Mombasa residents have been urged not to sell their land but use it to lift themselves out of poverty and improve their lives.
Speaking during the issuing of title deeds in Likoni and Jomvu sub-counties, Housing Principal Secretary Charles Hinga told residents of the Kindunguni and Misufini informal settlements to value the title deeds as a key to prosperity.
“The journey from poverty starts from ownership of a title deed. Ownership is so important as it will bring healing to our country,” PS Hinga said.
Some 1,679 title deeds were issued over the weekend, with 455 in Kindunguni, 817 in Likoni, 203 in Kindunguni and 407 in Misufini.
Lands Chief Officer June Mwajuma noted that at least 2,997 title deeds would be issued to residents in Mombasa by the end of October and another 5,000 in November.
Governor Hassan Joho said residents can now take pride in being transformed from squatters to landowners.
The county government has partnered with the Kenya Informal Settlements Improvement Project (KISIP) to foster comfort and dignity for residents.
“Our resolve is to improve the living standards of our people through upgrading informal settlements. We are also investing heavily in improving essential infrastructure, which will ultimately elevate the quality of life of residents,” Governor Joho said.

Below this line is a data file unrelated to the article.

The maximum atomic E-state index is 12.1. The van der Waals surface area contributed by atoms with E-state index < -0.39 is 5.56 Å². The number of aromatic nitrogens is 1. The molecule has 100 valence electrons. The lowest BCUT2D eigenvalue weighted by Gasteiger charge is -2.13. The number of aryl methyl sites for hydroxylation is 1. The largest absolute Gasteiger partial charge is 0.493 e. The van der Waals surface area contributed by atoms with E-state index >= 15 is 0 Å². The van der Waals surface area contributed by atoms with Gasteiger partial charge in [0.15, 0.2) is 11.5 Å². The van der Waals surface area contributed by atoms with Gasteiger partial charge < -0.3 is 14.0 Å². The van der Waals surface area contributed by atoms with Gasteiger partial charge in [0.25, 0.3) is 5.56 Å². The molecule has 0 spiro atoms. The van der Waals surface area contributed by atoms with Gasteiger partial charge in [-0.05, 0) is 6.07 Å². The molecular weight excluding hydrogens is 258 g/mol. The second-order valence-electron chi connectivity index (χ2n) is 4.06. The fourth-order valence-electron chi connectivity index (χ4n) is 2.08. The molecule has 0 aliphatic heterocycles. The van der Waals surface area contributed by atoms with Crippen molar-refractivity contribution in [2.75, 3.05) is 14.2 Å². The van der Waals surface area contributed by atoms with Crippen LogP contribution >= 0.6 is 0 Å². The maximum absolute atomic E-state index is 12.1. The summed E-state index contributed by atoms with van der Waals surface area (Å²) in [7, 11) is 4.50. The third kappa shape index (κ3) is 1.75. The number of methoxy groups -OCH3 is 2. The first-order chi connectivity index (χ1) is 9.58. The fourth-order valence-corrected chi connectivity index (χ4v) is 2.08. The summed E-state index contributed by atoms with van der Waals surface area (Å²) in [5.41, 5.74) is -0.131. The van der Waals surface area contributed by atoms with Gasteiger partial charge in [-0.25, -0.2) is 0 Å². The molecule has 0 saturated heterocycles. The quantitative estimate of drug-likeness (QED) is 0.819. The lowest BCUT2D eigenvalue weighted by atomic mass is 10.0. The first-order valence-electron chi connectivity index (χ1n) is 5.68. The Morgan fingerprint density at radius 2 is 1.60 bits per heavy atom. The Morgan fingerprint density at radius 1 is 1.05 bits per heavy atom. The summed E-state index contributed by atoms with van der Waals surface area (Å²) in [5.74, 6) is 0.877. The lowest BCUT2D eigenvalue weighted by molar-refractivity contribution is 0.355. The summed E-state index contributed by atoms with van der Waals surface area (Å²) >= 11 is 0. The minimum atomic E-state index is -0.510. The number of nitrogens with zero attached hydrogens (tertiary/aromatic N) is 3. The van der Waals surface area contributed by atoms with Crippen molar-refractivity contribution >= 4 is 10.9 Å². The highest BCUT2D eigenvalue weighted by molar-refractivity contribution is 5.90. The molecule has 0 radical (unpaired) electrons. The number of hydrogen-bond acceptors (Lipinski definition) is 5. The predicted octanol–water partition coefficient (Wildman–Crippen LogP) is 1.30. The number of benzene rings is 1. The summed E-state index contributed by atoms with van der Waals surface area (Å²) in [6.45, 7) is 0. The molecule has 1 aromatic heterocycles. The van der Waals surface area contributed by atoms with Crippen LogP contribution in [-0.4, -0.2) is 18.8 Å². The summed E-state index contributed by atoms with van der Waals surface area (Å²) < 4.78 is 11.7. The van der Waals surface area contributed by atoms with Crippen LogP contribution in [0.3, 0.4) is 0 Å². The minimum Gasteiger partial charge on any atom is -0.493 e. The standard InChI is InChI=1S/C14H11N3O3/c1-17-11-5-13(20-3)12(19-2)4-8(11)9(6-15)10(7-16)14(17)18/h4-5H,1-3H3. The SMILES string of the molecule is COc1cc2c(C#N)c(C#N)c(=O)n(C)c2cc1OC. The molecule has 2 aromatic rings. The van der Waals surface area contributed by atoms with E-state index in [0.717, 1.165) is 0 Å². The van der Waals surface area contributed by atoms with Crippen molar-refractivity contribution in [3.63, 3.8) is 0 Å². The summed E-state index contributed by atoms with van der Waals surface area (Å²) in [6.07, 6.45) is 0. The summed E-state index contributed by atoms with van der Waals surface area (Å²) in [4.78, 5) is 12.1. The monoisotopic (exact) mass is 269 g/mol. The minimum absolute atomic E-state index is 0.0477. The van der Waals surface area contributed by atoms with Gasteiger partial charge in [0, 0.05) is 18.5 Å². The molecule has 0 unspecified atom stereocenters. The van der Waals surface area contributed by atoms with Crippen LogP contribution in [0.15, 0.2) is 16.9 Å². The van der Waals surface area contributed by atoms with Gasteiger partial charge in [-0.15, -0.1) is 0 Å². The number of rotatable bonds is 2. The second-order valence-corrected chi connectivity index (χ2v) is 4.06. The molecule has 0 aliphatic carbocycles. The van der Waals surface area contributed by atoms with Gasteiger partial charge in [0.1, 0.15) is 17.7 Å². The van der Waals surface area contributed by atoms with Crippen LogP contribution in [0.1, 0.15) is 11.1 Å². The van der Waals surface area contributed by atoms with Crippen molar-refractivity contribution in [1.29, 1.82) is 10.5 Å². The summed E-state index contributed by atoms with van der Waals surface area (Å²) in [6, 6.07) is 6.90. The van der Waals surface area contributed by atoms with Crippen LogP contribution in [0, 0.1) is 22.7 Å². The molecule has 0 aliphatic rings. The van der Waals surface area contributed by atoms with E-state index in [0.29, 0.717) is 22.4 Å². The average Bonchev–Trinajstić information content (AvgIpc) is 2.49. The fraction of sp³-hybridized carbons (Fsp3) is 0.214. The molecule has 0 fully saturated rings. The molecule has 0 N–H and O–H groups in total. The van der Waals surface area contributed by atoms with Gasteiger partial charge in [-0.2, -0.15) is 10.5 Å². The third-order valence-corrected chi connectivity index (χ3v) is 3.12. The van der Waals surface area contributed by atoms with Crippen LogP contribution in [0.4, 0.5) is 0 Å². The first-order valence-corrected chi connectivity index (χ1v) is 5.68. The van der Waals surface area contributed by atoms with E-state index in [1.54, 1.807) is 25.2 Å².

PS Hinga said 2,656 title deeds generated in the informal settlements will benefit 22,733 residents.
The KISIP programme seeks to improve the livelihoods of people in informal settlements and it includes promoting, facilitating and providing the security of tenure, and improving housing, income generation and physical and social infrastructure.
Jomvu MP Badi Twalib welcomed the title deeds for his constituents and urged the county government to waive land rates for the new landowners until 2022.
“Land is your resource. The current government is working well with counties. Kindly use the land as security in boosting yourselves through securing loans and advancing yourselves in life,” Mr Badi said.
Governor Joho also used the platform to hit out at Deputy President William Ruto’s bottom-up economic model.
Mr Joho said an economic model should be responsive to the needs of residents and not ridicule them.
“The model must be interactive. A good model is not all about money. Economic models must be defined beyond money. They have made us look like fools. There is a need to have an enabling environment to do business,” the governor said.